Plastic bag ban passes Senate vote 11-7 despite some protest, concern

Manvitha Makni | Contributing Reporter

Student Union Senate has passed a resolution calling for numerous campus businesses to replace plastic bags with paper ones.

The resolution, which was drafted by a campus initiative called Another Step Towards Sustainability, expresses Student Union’s support for the reduction of plastic bag use on campus.

Plastic bag restrictions will affect three campus organizations: Bon Appétit Management Company, which operates Paws & Go and Millbrook Market; Follett Corporation, which manages the bookstore; and the Women’s Society of Washington University, which runs Bear Necessities.

The resolution encourages each distributor to eliminate their plastic bag distribution by the 2013 fall semester and replace them with eco-friendly paper bags. The resolution itself, however, does not guarantee that these changes will be implemented.

“The Senate resolution [will] send a message that the student body’s leaders think this is an issue that we should be talking about,” said junior Jake Lyonfields, who heads the Another Step Towards Sustainability initiative.

Some opposition to the resolution has emerged on the grounds that the proposed resolution is more harmful to the environment than the current distribution of plastic bags.

During their weekly meeting Wednesday night, senators heard a presentation from senior Matthew Curtis, who argued that the resolution was neither in the best interests of the environment nor the student body.

In addition to citing studies explaining the potential detrimental effects of a plastic bag ban, Curtis called into question the validity of the plastic bag ban petition, which Another Step Towards Sustainability had used to gauge student support for the resolution.

Several other students, including senior Sophia Hirsch, also attended the Senate meeting to express their opposition to the resolution and the manner in which it was being passed.

“There [are] a lot of people who supported the ban because there was a larger, organized community surrounding it,” she said. “There were plenty of places to express your support, but there was no place to express a lack of support.”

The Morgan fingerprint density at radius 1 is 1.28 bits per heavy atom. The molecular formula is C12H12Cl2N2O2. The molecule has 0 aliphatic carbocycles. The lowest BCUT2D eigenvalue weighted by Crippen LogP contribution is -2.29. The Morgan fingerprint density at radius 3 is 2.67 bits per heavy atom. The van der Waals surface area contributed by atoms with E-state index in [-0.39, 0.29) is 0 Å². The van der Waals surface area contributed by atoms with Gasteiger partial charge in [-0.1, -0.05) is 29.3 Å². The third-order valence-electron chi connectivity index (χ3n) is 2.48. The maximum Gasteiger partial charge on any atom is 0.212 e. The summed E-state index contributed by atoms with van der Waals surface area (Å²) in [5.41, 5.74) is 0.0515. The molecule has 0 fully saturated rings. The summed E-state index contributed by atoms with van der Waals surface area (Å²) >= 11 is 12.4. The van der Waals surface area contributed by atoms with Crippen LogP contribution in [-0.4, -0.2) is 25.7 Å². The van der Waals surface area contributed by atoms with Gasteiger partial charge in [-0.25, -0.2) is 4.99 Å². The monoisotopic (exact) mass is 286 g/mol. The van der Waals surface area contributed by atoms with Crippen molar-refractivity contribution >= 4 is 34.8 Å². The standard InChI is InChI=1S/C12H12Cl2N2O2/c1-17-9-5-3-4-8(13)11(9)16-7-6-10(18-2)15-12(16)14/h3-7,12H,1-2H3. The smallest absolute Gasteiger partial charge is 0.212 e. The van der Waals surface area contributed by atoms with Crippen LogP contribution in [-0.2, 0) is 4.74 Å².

Despite the objections, Senate eventually passed the amendment 11-7, with one senator abstaining.

Now that the resolution has been passed, it will be moved along to university administrators as well as campus distributors, who Lyonfields hopes will take further action.

“There are no free reusable bags, just like there are no free lunches,” Lyonfields said. “One of the issues is how to distribute the cost. We decided it would be more economical to have people who use the bags to pay for the paper bags.”

Speaker of the Senate, Neel Desai, acknowledged that the resolution was a borderline pass.

“It was a contentious issue, even to the end,” Desai said. “There were a few reservations, but we were able to find common ground.”

Sophomore and ArtSci Council Senator Ryan Halvorsen wrote the proposal and is one of the main sponsors of the resolution. He stressed that the ban is not as radical as many people on campus think.

“There are a lot of misconceptions about the resolution,” he said. “It is not a ban [on plastic bags]. There are many places that were exempt from the ban.”

  • Matt Goldwater

    So I guess bottled water won’t be sold on campus again anytime soon?

  • Student

    “There are no free reusable bags, just like there are no free lunches,” Lyonfields said.

    I was at the senate meeting. Lyonfields is misquoted. He actually said “There are no free disposable bags.”

  • KPB

    “There are no free reausable bags, just like there are no free lunches.” Lyonfields said.

    Good point. There are also no free plastic bags; that cost is currently a part of the price that the customer pays. Now that SU wants to force the customer to pay directly for the bag, I assume that they’ll also mandate the businesses to remove this part of their cost from the sticker price.

  • SMH

    The most upsetting thing is that paper bags are known to be worse than plastic bags. This proposal is neither beneficial to students nor more sustainable than current practices. This whole thing is absurd.

  • AKF

    “There are no free reusable bags, just like there are no free lunches,” Lyonfields said.

    Are you seriously blind? How many freshmen wander around campus/St. Louis with those obnoxious orange SAFETY bags attached to their backs?

    Strive to be more precise and accurate with your words. I propose:

    “There are no normal looking free bags, just like there are only five-six days per week when I can locate a free lunch on campus.”